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Communication Skills, or Roger Roger, What's Your Vector Victor?

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A common point of soreness in relationships is, “they don’t listen” and “I don’t feel heard”. Without clear, open, honest communication a thriving relationship is hard to have. The differing ways people communicate has led to such ideas that some are just from entire different planets. Fortunately, there are ways to bridge the gaps in our stars.


4 Parts of Communication

However you feel about the military, Air Force JROTC did me a solid by having me attend summer officer schools offering classes which laid the foundation of my life… one of them being communicating. The military idea of getting clear ideas across garbled, interfered, and coded lines under stress is hard enough, let alone with two or more people that just aren’t good at getting ideas out. I was taught there’s 4 Parts of Communication:

  • What I Think. If needed, write a few thoughts out on paper before an important conversation
  • What I Said. Words matter. Here in the Lone Star we know the difference between “y’all” and “all y’all”, one can’t always expect universal understanding though. Be willing to restate something if it doesn’t seem like it landed right.
  • What They Hear. If I said “excuse me while I kiss the sky” and you heard “excuse me while I kiss this guy” you might be confused and someone my wait too long for a kiss that’s not coming. If you feel confused, ask for some help.
  • How They Interpret What They Hear. Ostensibly, the person you are talking to is someone you care about and what’s the best for the both of you. Summarize what you understand them to be saying while being willing to be corrected until you both agree


Love Languages

If you haven’t heard of love languages I respect your healthy online / offline internet boundary setting. Essentially, you take a quiz and find out which of 5 love languages you likely speak and hear the most. Caveat, these are not written in stone. Like the Myers-Briggs Personality Sorter, the Hogwarts Sorting Hat of the 1980s, the problem is how ever changing, growing, and moody people are. These are good insights into how you are at the moment, how others may be around you, and to highlight mindfulness in the differing ways people express and look for love. Here they are:

  • Acts of Service. “Love, could I beg you for a glass of water?” or “Hey honey, I put toothpaste on your toothbrush”.
  • Gift Giving. Gifts are not about the money spent on them usually, they are mementos and symbols of being thought of and cared about even when someone isn’t around.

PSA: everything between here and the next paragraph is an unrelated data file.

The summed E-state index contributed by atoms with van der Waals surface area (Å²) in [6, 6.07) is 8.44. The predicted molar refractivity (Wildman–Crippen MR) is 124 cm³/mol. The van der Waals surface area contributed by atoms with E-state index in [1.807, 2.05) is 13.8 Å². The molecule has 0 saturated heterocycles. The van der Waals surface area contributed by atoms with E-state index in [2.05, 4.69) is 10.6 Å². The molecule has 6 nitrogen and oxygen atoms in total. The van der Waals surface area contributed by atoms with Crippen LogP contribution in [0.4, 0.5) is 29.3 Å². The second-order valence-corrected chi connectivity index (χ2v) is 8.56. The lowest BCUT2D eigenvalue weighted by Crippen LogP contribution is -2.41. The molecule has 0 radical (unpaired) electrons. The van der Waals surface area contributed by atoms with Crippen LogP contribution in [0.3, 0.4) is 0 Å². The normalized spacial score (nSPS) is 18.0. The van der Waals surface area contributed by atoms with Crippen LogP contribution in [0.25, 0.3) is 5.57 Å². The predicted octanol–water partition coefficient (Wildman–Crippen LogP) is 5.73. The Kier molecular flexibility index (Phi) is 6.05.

• Physical Touch. Hugs, kisses, hand holding, cuddling… adult times.
  • Quality Time. Time spent enjoying a movie, walk, or together quietly in each other’s presence.
  • Words of Affirmation. Direct communication of what / that one appreciates another.  “You are beautiful, inside and out.”

Knowing how to translate and better hear that acts of love around you can make life richer.

Challenges and Solutions in Communicating

The Gottman Institute recognizes 4 super bad habits for relationships, and fortunately an antidote for each.

  • Criticism. When people criticize others it shows a lack of respect, care for, or fear of others. Whom they talk to will often not come back with open, honest, or hopeful communication. Use a gentle start up, “I Statements”. When [situation], I feel [feeling word], I need [positive action], and I would greatly appreciate it.
  • Defensiveness. I feel attacked. That’s fair, you’re allowed to feel attacked. The recommended antidote is to listen for what areas you might be responsible for and make a sincere apology. Caveat, if you’re always apologizing you might be suffering abuse… seek help and support.
    • Apologies have 4 parts! Here they are real quick:
      • Damage Assessment. Taking an inventory of what negatively affects there are for yourself and others.
      • Identify what you did wrong from the damage assessment.
      • Give insight for yourself and others the motivations supporting what led to your part.
      • Create a plan to do better.
  • Contempt. Often expressed as verbal abuse and / or regrettable moments. The fix is appreciation, taking time to specifically remember what you like about your partner(s), your relationship(s), and yourself.
  • Stonewalling, aka the Silent Treatment.  I feel attacked and I’m going to defend myself, or I realize this fight is going to happen and it’s not worth it (in a bad way not worth it).  Hug how you feel and let the other person(s) know, “I feel attacked. I need [positive action]”. Usually some time to cool down, at least 25 to 30 minutes and up to a day, are most helpful (there’s a whole physical reason why, we’ll go into that next week!)

These same skills are useful in scene negotiation.

G.I. Joe says knowing is half the battle, the other half arguably is action. Even when people know better, what people often do is their habits. If you or someone  you know could use some help internalizing better communication skills, feel free to reach out to us for a free consultation.